Auto-correction and user dictionaries may also be provided. Here, user input verification may be used to correct user statements and inputs. A custom dictionary for a set of common reference words may be provided to better understand a user's intent during a conversation. This may help provide the most natural and logical response to user queries. Furthermore, the AI-based interactive dialog bot training and communications system 100 may provide a user the ability to select context of discussion from a list of available functions, not to mention a feedback mechanism for responses provided by the dialog bot. Such feedback may be useful for training dialog bots and improve future results and responses. It may also be possible to configure a limited lifespan for each dialog bot, as well as store entire conversations for future reference and/or training.

The AI-based interactive dialog bot training and communications system 100 may be platform independent. In other words, dialog bots created by the AI-based interactive dialog bot training and communications system 100 may be created and/or deployed across various platforms, such as Windows, MAC, Unix, or other operating systems. Dialog bots created by the AI-based interactive dialog bot training and communications system 100 may also be hosted in the cloud, provisioned/accessed via the web, or provided locally/remotely via on-site premises.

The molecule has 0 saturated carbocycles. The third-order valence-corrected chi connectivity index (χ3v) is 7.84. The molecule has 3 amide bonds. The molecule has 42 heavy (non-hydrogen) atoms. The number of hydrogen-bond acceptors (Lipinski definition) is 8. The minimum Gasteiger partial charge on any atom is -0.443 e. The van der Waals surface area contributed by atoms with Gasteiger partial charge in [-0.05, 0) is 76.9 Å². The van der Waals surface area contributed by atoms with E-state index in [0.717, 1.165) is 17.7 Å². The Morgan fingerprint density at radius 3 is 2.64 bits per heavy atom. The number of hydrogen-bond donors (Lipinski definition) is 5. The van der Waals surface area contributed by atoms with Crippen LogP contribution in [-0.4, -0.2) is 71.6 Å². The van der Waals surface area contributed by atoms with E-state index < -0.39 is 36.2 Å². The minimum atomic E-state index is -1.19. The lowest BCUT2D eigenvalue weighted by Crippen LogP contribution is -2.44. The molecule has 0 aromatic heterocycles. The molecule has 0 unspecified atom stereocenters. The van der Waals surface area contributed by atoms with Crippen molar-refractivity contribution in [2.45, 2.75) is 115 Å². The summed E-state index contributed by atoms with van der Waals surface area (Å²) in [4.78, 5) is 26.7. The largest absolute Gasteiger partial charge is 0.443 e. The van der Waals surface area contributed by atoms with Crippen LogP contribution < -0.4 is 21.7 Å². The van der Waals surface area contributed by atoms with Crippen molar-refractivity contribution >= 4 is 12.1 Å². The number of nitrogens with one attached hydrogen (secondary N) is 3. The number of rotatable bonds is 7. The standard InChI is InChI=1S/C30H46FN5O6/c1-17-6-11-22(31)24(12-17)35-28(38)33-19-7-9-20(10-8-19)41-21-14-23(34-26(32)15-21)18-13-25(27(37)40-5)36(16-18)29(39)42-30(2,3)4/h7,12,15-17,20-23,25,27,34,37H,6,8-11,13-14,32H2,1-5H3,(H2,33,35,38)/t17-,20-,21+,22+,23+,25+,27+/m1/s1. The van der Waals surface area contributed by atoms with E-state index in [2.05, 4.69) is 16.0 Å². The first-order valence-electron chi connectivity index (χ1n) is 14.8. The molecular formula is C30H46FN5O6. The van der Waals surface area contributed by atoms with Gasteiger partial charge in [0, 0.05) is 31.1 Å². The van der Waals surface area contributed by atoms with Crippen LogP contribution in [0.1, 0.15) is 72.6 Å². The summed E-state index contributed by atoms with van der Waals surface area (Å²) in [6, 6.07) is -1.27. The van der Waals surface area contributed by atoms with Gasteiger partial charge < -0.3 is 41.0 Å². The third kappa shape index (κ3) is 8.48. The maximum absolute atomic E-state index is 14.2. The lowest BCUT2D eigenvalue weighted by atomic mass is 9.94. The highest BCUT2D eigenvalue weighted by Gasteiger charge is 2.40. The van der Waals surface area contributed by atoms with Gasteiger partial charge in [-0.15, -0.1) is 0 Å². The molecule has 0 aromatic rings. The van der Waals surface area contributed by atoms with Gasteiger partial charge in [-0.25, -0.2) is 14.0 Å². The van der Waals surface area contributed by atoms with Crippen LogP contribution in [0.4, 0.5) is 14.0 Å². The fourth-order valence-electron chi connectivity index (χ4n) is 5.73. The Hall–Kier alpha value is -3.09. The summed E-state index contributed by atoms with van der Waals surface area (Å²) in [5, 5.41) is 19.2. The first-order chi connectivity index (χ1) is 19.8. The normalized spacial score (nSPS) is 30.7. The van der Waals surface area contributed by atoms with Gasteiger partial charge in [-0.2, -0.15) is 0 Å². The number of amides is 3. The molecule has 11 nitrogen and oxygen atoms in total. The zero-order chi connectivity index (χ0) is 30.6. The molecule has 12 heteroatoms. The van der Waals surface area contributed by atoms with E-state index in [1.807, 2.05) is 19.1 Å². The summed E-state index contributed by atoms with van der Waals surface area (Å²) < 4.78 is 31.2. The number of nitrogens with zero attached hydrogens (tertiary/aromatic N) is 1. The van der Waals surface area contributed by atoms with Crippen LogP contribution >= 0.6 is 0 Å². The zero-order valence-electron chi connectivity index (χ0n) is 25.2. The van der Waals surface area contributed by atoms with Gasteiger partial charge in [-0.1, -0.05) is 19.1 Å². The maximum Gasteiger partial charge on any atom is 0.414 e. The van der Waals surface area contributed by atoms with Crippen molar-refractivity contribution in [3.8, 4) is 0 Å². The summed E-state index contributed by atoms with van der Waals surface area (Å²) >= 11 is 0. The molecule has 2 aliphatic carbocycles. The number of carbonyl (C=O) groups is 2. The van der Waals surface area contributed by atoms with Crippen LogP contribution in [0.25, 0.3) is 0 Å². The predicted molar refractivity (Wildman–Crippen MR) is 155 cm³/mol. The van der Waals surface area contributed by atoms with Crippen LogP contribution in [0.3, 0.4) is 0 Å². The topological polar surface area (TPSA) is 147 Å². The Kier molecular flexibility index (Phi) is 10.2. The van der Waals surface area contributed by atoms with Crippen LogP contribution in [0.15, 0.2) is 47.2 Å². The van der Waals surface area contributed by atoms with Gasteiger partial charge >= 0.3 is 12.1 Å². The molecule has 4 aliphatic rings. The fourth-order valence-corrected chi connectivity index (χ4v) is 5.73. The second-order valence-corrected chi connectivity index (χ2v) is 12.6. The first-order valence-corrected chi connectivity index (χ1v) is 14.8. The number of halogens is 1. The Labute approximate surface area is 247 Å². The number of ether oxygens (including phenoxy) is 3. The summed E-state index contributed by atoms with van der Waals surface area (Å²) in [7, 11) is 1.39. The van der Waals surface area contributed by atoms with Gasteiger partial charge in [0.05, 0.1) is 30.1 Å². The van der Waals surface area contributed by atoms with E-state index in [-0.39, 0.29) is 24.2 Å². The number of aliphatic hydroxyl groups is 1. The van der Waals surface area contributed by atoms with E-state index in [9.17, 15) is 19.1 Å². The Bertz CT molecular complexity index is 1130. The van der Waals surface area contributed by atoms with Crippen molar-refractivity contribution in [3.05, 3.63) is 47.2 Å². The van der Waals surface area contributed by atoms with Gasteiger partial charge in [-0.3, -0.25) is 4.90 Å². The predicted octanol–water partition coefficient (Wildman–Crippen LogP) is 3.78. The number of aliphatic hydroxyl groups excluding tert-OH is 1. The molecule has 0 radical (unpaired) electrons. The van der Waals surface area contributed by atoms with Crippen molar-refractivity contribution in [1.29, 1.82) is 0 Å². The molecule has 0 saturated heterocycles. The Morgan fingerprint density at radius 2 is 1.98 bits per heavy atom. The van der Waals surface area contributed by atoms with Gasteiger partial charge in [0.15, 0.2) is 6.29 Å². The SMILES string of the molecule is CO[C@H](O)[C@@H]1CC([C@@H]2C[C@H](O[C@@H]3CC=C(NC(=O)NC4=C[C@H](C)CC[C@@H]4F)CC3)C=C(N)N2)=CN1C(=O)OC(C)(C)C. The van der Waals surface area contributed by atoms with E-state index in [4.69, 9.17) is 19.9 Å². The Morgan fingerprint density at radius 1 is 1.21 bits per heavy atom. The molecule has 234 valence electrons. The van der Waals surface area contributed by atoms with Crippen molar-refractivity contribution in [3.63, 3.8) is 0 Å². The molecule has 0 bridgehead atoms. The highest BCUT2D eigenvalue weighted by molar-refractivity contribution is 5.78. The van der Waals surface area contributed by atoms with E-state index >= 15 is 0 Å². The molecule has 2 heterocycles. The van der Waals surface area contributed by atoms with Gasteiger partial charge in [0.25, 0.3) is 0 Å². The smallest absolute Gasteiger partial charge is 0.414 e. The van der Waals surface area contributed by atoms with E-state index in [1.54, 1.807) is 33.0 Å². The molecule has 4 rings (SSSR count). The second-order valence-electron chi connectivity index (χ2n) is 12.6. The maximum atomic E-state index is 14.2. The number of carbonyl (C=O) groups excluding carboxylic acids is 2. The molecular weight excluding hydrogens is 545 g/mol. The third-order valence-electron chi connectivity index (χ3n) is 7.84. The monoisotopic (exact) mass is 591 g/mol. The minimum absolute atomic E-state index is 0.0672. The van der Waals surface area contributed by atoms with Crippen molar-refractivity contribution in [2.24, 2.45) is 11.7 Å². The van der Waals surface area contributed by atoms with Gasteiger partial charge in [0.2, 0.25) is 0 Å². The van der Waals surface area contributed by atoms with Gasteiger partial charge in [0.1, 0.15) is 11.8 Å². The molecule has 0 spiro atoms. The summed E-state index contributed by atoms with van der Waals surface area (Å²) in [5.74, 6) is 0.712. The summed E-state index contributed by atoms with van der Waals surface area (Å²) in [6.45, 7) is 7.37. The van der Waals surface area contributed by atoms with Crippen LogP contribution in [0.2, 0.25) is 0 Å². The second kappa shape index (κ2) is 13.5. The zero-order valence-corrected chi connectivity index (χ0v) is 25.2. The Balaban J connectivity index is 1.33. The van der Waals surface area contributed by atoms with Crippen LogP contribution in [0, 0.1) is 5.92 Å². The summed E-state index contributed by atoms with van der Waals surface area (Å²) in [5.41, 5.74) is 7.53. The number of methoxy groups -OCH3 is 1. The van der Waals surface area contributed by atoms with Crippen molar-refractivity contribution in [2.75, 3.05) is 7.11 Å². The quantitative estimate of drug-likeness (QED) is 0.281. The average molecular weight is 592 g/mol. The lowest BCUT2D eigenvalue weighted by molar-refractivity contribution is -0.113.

Ultimately, the AI-based interactive dialog bot training and communications system 100 may provide a more robust and comprehensive approach for artificial intelligence (AI) based communications system that reduces development effort, improve functionality and customer experience, provides greater user control and accessibility, and enables cost and time effectiveness.

FIGS. 5A-5C illustrate screens 500A-500C for interacting and training an artificial conversational entity of an artificial intelligence (AI) based dialog bot training and communications system 100, according to an example. It should be appreciated that these screens 500A-500C may depict screens for dialog bot training; however, the user interface may be similar to what any user may see during a real-time dialog bot conversation.

In FIG. 5A, a screen 500A for dialog bot training may be shown. In menu panel 502, there may be options, such as “Home,” “Teach by Chat,” “Teach by Session,” “Lesson Management,” and “Settings,” for a user (e.g., editor) to select. The dialog panel 504 may replicate the dialog bot experience. Here, the dialog bot may initiate a new chat with the user to which a user may type in his or her question or query. As shown, the dialog bot may begin the conversation with an introduction, such as “Hi, how can I help you today?” in response, the user may enter “how do i find product key.” Note that the editing experience is very similar to that of any normal conversation a user may have with the dialog bot. In this scenario, the dialog bot may respond to the user's query with “Troubleshooter Activation” and some instructions as to what it believes will solve the user's problem, and concludes with “Does this solve your problem?” for the user to reply.